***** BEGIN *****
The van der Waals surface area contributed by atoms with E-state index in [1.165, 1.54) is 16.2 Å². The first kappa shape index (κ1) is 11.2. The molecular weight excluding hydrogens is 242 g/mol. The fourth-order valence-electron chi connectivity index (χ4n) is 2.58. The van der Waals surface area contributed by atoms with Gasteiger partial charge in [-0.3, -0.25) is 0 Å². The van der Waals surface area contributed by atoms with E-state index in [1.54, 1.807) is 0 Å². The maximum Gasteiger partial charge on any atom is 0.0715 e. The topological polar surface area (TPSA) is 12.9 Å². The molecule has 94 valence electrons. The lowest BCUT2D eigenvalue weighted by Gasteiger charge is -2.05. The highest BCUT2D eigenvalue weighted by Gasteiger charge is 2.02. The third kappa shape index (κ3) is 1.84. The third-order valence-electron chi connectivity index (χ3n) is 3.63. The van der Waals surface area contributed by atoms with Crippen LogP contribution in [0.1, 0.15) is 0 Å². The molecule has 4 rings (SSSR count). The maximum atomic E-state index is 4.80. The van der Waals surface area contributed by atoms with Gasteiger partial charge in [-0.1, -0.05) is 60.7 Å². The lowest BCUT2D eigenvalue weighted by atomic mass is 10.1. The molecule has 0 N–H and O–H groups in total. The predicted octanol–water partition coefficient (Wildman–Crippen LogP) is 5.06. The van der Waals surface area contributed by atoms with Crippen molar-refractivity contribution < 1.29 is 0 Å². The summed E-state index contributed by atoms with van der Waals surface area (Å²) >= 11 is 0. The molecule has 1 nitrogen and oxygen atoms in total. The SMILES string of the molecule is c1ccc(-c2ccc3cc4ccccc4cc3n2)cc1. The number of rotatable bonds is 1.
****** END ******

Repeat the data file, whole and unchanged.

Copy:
The van der Waals surface area contributed by atoms with E-state index in [1.165, 1.54) is 16.2 Å². The first kappa shape index (κ1) is 11.2. The molecular weight excluding hydrogens is 242 g/mol. The fourth-order valence-electron chi connectivity index (χ4n) is 2.58. The van der Waals surface area contributed by atoms with Gasteiger partial charge in [-0.3, -0.25) is 0 Å². The van der Waals surface area contributed by atoms with E-state index in [1.54, 1.807) is 0 Å². The maximum Gasteiger partial charge on any atom is 0.0715 e. The topological polar surface area (TPSA) is 12.9 Å². The molecule has 94 valence electrons. The lowest BCUT2D eigenvalue weighted by Gasteiger charge is -2.05. The highest BCUT2D eigenvalue weighted by Gasteiger charge is 2.02. The third kappa shape index (κ3) is 1.84. The third-order valence-electron chi connectivity index (χ3n) is 3.63. The van der Waals surface area contributed by atoms with Crippen LogP contribution in [0.1, 0.15) is 0 Å². The molecule has 4 rings (SSSR count). The maximum atomic E-state index is 4.80. The van der Waals surface area contributed by atoms with Gasteiger partial charge in [-0.1, -0.05) is 60.7 Å². The lowest BCUT2D eigenvalue weighted by atomic mass is 10.1. The molecule has 0 N–H and O–H groups in total. The predicted octanol–water partition coefficient (Wildman–Crippen LogP) is 5.06. The van der Waals surface area contributed by atoms with Crippen molar-refractivity contribution < 1.29 is 0 Å². The summed E-state index contributed by atoms with van der Waals surface area (Å²) >= 11 is 0. The molecule has 1 nitrogen and oxygen atoms in total. The SMILES string of the molecule is c1ccc(-c2ccc3cc4ccccc4cc3n2)cc1. The number of rotatable bonds is 1.